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Gestational diabetes mellitus (GDM) is a condition that occurs in pregnant women and is characterized by blood sugar (glucose) that is too high (hyperglycemia) during pregnancy.

Are you at risk for GDM?

Although any pregnant woman can develop GDM, the following risk factors are linked to GDM:

  • overweight
  • family history of diabetes
  • Hispanic/Latino American, African American, and American Indian
  • diagnosed with GDM during a previous pregnancy
  • delivered a baby weighing >9 lb

How is GDM diagnosed?

Only a blood test can determine if you have GDM. If you have never had GDM before, you will likely be tested between the 24th and 28th weeks of pregnancy (oral glucose tolerance test [OGTT]). If you have had GDM during an earlier pregnancy, you should be tested for it when you see your healthcare provider for the first time about your new pregnancy.1

How GDM can affect you—and your baby

If you have GDM, you have too much sugar in your blood. Blood sugar levels that are too high are unhealthy for both you and your baby.

Risks to your baby include:

  • injury during delivery due to a larger birth size
  • blood sugar level that is too low (hypoglycemia) at birth due to increased insulin levels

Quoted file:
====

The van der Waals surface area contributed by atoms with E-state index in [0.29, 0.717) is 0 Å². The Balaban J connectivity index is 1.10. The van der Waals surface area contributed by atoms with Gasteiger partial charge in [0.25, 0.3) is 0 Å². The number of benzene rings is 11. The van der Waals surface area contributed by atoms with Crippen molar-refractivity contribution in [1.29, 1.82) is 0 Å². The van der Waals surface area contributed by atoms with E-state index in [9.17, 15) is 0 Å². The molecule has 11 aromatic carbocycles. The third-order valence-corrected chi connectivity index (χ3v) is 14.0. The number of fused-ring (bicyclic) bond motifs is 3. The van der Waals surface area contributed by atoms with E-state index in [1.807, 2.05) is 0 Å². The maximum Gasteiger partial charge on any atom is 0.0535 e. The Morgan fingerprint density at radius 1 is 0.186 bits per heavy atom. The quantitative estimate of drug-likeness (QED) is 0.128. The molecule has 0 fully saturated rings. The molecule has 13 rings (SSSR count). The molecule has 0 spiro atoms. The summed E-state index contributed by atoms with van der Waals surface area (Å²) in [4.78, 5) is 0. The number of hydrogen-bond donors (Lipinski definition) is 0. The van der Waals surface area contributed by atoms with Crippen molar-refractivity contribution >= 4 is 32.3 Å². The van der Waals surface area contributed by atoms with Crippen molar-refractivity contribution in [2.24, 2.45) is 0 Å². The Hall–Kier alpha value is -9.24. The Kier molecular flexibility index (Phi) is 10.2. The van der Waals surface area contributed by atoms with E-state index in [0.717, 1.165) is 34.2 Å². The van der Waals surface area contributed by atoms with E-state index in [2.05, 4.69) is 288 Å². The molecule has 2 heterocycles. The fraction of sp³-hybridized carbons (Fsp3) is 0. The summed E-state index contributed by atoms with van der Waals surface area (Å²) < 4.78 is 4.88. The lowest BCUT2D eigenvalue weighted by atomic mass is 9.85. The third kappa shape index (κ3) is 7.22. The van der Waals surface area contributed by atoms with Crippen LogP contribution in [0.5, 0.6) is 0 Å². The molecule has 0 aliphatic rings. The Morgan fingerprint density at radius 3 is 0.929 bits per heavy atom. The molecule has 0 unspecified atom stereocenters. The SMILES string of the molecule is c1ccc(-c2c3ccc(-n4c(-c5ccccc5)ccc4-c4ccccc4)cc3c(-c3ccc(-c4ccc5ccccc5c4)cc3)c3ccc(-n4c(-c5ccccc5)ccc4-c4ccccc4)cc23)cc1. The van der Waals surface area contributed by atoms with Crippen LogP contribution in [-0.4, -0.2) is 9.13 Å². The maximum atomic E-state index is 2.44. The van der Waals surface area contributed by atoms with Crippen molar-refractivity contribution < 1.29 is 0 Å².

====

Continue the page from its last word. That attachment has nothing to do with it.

• jaundice, a yellowing of the skin due to an increased level of bilirubin
  • breathing problems due to early birth and underdeveloped lungs

Your risks include:

  • difficult labor, due to delivering a larger baby, and may require a cesarean delivery
  • increased risk of urinary tract infections and vaginal yeast infections
  • preeclampsia, a serious complication causing high blood pressure and high amounts of protein in the urine
  • continuing to have diabetes after the baby is born
  • developing type 2 diabetes later in life

 How is gestational diabetes treated?

Once GDM is diagnosed, it needs to be treated immediately. The goal of GDM treatment is to keep your blood sugar levels as close to normal as possible so you can have a healthy pregnancy and deliver a healthy baby. You will need to carefully follow the specific treatment plan your healthcare team designs for you.

There are several ways that you can help keep your blood sugar levels in a healthy range:

  • Eat a healthy, well-balanced diet, as directed by your healthcare team.
  • Test your blood sugar as directed by your healthcare team (may include testing 4 to 5 times each day).
  • Get a moderate amount of safe exercise, such as walking, swimming, and prenatal stretching exercises as directed by your healthcare team.
  • Keep records of your blood sugar levels, ketone levels, and changes in your diet or exercise plans.

If you are unable to manage your high blood sugar with diet and exercise as recommended by your healthcare team, you may need to take insulin injections.

Your future health

In over 90% of women with GDM, diabetes goes away after delivery. However, women who have had GDM have a 35%–60% chance of developing type 2 diabetes in 10–20 years.2 That is why it is very important that you stay physically active, maintain a healthy weight, be tested for diabetes regularly as directed by your healthcare provider, and know the symptoms of type 2 diabetes.